Tribe unable to 'pen winning ending vs. Jays

Tribe unable to 'pen winning ending vs. Jays

Tribe unable to 'pen winning ending vs. Jays

CLEVELAND -- Joe Smith knew he didn't have his best stuff on Wednesday night. Still, the Indians reliever thought he could get one out.

That proved to be a tough task for Smith, who entered in the ninth inning of a tie game with two outs and a man on first. The right-hander gave up a single and a walk to load the bases, and Blue Jays No. 9 hitter Munenori Kawasaki made the most of the situation.

With two strikes, Kawasaki sent a liner over the head of shortstop Asdrubal Cabrera, and some shaky defense in center by Michael Bourn allowed all three runners to score. The Indians rallied for two runs in their half of the ninth, but dropped a 5-4 decision at Progressive Field.

"I said I was good," asserted Smith, who had pitched in each of the Tribe's previous three games. "I felt all right, but I wasn't good. That was far from that, that's for sure."

Smith's appearance came about just as Cleveland had planned. Left-hander Rich Hill began the ninth and retired two of the three hitters he faced, walking Colby Rasmus with one out. As expected, Josh Thole came out in favor of right-handed-hitting J.P. Arencibia.

Arencibia was 0-for-4 with four strikeouts and a walk in five career plate appearances against Smith, who relieved Hill. But Arencibia singled, and after Emilio Bonifacio walked, the bases were loaded for Kawasaki.

Hitless in his prior 18 at-bats, Kawasaki sent a 1-2 sinker from Smith into the outfield to put Toronto on top. Bourn mishandled the ball and let loose a wild throw to the infield, which compounded the damage.

"You sit there and it's like, 'Man, even if I could have given up one run, we would have won the game,'" Smith said. "It [stinks]."

The Tribe's ninth-inning scoring kicked off with Cabrera's RBI single off Blue Jays closer Casey Janssen, which made it 5-3. Bourn, who singled and moved to second on indifference with two outs, scored on the play.

Janssen then walked Jason Kipnis before an error by Kawasaki on Nick Swisher's grounder scored Cabrera and extended the inning. Janssen was lifted for Steve Delabar, who got Michael Brantley on a fly ball to center to end the game.

"Great ballgame, it really was," Blue Jays manager John Gibbons said. "We took the lead, they came back and it got pretty hairy at the end, but there was a lot of good things tonight."

For the first six innings, the Blue Jays couldn't produce much against Tribe starter Justin Masterson, despite walking five times against him, and it appeared entirely possible that Masterson might add to his Major League-leading three shutouts.

But the sinkerballer's command was even less sharp in the seventh than it had been all night, and the Blue Jays grabbed the lead with a pair of runs on Bonifacio's two-out single with the bases juiced.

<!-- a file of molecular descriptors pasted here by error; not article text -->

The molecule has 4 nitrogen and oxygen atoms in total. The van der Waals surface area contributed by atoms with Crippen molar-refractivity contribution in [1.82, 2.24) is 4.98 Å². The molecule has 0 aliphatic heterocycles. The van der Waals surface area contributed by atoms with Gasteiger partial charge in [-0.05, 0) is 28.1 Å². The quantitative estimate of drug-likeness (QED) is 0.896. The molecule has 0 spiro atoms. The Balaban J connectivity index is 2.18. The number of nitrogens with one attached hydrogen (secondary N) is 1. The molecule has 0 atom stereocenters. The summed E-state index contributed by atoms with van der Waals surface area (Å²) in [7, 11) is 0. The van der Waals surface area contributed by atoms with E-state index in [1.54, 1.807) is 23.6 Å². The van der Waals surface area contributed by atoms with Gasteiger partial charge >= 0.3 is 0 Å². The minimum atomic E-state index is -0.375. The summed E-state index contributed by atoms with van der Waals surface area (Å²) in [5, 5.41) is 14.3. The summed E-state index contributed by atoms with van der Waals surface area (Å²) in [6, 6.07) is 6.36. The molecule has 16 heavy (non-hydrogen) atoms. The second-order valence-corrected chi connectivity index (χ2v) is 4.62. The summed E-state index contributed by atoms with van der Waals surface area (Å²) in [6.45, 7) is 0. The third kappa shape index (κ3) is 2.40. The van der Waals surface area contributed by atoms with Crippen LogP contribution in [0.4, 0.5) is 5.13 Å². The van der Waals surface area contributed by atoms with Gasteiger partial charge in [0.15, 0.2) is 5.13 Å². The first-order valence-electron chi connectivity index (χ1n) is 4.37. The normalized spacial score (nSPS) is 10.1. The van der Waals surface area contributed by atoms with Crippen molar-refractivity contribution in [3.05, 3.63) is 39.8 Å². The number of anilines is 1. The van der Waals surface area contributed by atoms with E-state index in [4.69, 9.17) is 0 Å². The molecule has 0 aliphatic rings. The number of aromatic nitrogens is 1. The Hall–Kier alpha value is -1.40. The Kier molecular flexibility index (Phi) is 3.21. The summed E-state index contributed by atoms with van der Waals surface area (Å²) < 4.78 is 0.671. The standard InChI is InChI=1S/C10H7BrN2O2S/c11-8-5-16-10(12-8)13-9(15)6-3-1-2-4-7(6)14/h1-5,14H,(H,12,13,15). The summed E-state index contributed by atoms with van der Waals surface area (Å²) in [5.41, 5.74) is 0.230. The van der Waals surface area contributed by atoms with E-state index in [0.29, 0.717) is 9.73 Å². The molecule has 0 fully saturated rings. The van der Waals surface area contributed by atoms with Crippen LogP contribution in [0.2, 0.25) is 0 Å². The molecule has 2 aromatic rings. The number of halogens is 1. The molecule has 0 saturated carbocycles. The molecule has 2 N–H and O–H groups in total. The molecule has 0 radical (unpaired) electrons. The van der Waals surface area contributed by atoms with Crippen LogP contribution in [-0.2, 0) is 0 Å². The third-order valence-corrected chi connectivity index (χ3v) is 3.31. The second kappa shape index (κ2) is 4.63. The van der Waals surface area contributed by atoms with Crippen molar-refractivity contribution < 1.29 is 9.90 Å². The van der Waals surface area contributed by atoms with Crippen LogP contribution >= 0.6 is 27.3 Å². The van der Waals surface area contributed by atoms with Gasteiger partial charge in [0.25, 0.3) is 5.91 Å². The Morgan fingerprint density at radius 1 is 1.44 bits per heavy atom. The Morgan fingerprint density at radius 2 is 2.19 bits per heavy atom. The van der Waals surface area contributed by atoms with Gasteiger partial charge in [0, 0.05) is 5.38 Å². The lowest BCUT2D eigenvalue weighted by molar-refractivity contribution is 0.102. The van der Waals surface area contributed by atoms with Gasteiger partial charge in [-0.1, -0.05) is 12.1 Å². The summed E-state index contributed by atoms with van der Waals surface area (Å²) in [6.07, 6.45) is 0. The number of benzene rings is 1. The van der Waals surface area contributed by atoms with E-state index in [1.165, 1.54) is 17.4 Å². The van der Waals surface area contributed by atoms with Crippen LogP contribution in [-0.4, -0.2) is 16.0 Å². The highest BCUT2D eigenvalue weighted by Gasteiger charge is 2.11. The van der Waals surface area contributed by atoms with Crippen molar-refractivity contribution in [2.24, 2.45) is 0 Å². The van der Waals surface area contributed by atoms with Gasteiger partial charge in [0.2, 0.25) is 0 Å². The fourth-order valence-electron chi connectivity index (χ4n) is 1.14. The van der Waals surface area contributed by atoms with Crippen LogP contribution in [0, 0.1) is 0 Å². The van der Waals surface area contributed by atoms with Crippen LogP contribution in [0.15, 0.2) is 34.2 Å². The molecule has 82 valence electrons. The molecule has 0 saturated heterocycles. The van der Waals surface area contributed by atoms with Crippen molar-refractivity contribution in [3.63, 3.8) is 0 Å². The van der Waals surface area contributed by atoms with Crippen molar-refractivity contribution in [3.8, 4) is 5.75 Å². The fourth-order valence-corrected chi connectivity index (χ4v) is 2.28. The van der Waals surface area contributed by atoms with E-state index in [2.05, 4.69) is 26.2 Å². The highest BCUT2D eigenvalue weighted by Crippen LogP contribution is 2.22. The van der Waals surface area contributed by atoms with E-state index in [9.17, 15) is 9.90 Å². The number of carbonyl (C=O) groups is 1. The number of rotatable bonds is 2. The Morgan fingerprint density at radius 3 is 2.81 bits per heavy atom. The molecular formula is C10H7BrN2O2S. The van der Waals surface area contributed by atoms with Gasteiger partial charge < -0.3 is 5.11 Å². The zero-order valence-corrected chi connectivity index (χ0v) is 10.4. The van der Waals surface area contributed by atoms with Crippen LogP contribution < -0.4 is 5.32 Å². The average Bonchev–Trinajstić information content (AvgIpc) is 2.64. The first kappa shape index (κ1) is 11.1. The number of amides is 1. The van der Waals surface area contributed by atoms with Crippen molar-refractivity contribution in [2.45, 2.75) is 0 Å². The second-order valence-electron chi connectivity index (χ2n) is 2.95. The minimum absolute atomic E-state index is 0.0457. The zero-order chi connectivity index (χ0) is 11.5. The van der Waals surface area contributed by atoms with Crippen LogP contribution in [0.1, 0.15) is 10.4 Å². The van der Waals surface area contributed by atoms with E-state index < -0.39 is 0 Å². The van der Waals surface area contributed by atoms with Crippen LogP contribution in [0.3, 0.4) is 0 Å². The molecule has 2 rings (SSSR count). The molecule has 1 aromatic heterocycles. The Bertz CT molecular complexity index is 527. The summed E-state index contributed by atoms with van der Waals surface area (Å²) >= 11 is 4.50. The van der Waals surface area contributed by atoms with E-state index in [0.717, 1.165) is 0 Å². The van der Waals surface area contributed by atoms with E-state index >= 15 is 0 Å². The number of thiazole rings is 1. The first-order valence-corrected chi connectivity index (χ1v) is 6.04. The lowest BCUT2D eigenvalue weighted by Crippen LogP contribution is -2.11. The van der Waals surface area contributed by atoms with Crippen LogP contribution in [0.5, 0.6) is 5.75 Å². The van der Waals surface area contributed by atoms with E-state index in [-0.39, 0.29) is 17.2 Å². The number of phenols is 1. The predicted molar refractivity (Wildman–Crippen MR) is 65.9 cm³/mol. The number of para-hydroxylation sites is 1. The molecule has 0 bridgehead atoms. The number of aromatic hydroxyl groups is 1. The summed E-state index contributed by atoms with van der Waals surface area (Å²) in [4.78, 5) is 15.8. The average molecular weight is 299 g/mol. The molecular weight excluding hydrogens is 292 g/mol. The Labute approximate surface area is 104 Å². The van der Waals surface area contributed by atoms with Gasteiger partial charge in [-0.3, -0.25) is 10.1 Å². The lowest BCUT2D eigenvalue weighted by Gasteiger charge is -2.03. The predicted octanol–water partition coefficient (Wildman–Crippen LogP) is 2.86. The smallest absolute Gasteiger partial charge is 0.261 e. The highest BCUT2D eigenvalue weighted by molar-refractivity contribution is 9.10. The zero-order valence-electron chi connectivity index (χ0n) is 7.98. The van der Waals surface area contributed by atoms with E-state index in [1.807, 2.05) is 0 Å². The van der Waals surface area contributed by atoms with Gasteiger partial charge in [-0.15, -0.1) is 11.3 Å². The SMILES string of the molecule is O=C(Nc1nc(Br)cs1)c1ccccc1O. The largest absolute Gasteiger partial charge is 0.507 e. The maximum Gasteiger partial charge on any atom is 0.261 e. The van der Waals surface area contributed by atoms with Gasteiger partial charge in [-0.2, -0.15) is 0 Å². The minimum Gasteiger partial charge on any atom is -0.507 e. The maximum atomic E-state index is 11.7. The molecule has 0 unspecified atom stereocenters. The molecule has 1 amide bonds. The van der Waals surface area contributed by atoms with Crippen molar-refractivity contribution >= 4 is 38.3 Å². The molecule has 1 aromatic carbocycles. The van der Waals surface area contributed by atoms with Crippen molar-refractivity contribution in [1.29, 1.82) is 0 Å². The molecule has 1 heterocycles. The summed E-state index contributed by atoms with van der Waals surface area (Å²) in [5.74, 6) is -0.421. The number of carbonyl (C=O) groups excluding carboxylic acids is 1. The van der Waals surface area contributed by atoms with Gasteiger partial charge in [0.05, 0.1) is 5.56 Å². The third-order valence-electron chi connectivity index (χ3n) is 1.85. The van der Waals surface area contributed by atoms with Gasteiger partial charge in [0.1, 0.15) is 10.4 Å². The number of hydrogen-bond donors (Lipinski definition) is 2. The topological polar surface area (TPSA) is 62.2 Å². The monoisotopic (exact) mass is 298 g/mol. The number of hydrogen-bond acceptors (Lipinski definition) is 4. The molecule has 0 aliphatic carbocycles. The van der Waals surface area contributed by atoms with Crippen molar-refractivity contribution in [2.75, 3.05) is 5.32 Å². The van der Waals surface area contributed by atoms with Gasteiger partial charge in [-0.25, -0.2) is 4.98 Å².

That was it for Masterson, who was replaced by righty Preston Guilmet. In his Major League debut, Guilmet struck out Kawasaki with a slider on a full count, keeping the Indians within a run.

"If I finish that seventh the way we're supposed to, it would have been probably a different story tonight," Masterson said.

Over 6 2/3 innings, Masterson gave up a pair of runs while allowing four hits and striking out six to go with the five walks. The last time Masterson handed out so many free passes was July 18, 2012, when he issued seven walks during 4 1/3 innings against Tampa Bay.

"He didn't command all night," Tribe manager Terry Francona said. "We had several walks. But his two-seamer, it was so violent that it was almost hard to keep it in the zone at times. That's a good thing because they can't hit it. But, there was a lot of base runners for a good amount of hits."

The Indians erased the initial deficit in the eighth, as Bourn kicked things off with a base hit up the middle. He stole second before heading to third on Kipnis' grounder. Bourn then sauntered home when Brantley hit an outside curveball into left-center field for a single and a 2-2 tie.

Cleveland got its first run in the second inning, when Toronto starter Esmil Rogers issued leadoff walks to Brantley and Carlos Santana. At that point, Jason Giambi stepped in, took a couple balls and then yanked a single up the middle to bring around Brantley.

Rogers, who was acquired by the Blue Jays in a November trade that sent Yan Gomes and Mike Aviles to Cleveland, surrendered one run over six innings. He allowed four hits while issuing three walks and seven strikeouts.

"We had some chances early and we couldn't cash in," Francona said. "Masty made it hold up for most of the night."

The Indians have lost six of their last eight games.

Mark Emery is an associate reporter for This story was not subject to the approval of Major League Baseball or its clubs.